Aqua Libra, Relish, <i> Biscotti</i> , Truffle Paste
Aqua Libra, a sparkly drink from the Netherlands, is pale as Champagne and pleasantly fruity. It’s also nonalcoholic, which makes it a smart thing to have on hand for holiday parties.
The flavor comes from an odd-sounding blend of fresh tarragon, ginseng, melon extract, passion fruit juice, apple juice and infusions of sunflower and sesame seeds. You don’t taste all that, however; the effect is elusive and tangy.
Aqua Libra’s sugar content is low; a 4.53-ounce glass (that’s a little more than one-half cup) contains just 38 calories. What sugar there is comes from the fruit juice concentrates--no sugar is added. Unlike cloyingly sweet beverages, Aqua Libra goes well with food. It’s also satisfying by itself.
Introduced to Los Angeles with little fanfare, this import has broad-based appeal. You’ll find it in natural-foods shops, upscale department stores, markets and some wine shops. Outlets include Mrs. Gooch’s and Erewhon, Neiman Marcus and Nordstrom, Pavilions, Irvine Ranch Farmers Market and Bristol Farms, Vendome Liquors and Wally’s.
The price ranges from $3.50 to $4 for a 25.5 ounce bottle, and from $1.25 and $1.50 for a 6.8-ounce bottle.
A dinner party sometimes calls for a showy splurge. You’ve bought the Champagne and caviar, but that’s not enough. What you need is a 1-ounce jar of Kalahari truffle paste, enough to flavor a creamy soup for six to eight guests, or to add expensive flavor to pasta, veal or chicken dishes.
The paste supplements the truffles with olive oil, vermouth extract and milk solids and imparts a golden color that wreaks of riches. At $12.50 it’s not cheap, but a paste made with French or Italian truffles would cost much, much more. Kalahari truffles come from the Kalahari desert in southwestern Africa. Introduced in Germany and Singapore three years ago, they are just now arriving in Southern California.
The line includes a mill that grinds out flecks of dried truffle. Don’t use it to season dishes at the table like salt and pepper. The dried truffle must be added to melted butter, milk or other liquid and rehydrated in order to gain full flavor. After the truffles are gone, the mill can be refilled with other spices.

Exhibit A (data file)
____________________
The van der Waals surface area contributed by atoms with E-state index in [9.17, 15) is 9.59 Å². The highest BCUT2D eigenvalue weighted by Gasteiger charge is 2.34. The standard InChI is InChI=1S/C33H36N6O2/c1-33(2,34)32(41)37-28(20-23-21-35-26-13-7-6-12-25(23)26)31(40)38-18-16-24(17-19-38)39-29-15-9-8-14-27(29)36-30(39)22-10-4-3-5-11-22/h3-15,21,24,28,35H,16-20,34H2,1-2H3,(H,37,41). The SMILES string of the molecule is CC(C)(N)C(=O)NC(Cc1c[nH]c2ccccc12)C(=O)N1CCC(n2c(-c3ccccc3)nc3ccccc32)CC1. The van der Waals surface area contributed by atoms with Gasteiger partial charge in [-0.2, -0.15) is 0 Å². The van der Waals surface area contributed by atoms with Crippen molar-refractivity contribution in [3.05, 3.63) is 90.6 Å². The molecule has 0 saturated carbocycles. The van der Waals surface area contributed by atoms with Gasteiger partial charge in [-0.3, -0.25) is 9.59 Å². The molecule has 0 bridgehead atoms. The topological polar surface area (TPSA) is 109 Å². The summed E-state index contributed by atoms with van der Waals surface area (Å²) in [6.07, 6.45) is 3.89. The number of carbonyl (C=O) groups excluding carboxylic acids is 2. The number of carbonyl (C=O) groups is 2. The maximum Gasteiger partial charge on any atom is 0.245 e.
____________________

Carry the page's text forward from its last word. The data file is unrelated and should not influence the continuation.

The mills come in two sizes: a mini mill containing 1/8 ounce dried truffle is $9, and a deluxe, acrylic mill that holds 1/4 ounce truffle is $29. Both mills and the truffle paste are at Nordstrom stores in Santa Ana, South Coast Plaza, Riverside and Brea.
An heirloom recipe lost for many years has been rediscovered, to the joy of cranberry relish lovers. The recipe belonged to the grandmother of Claudia McQuillan, Bristol Farms’ executive chef and cooking school director. Four years ago, it turned up in an old cookbook at a family home in Connecticut. McQuillan promptly started making the relish as a holiday special for Bristol Farms. Seasoned with cloves and cinnamon and crunchy with walnuts, it tastes as rich as mincemenat. McQuillan cooks the sugar and craberries together until the sugar almost caramelizes. This, together with the spices, deepens the color. There’s orange juice in the mixture too. The relish will be available at the markets Monday through Jan. 1 for $4.99 a pound.
La Tempesta bakery of South San Francisco has decorated its holiday tin with a fanciful St. Nicholas about to chomp on a crisp biscotti. That tells you what’s inside: three (8-ounce) packages of the bakery’s best sellers. You get biscotti gianduia-- a hazelnut biscotti with a ribbon of hazelnut chocolate cream piped across one side; biscotti mezz amore, which combines two flavors of dough--chocolate almond and vanilla hazelnut--and is coated on one side with dark chocolate; and cioccolotti-- almond biscotti dipped in bittersweet chocolate. The price is $20. Take the sacks of cookies out, and you can fill the tin with popcorn, pretzels or other holiday treats. The Broadway and I. Magnin stores carry the tins.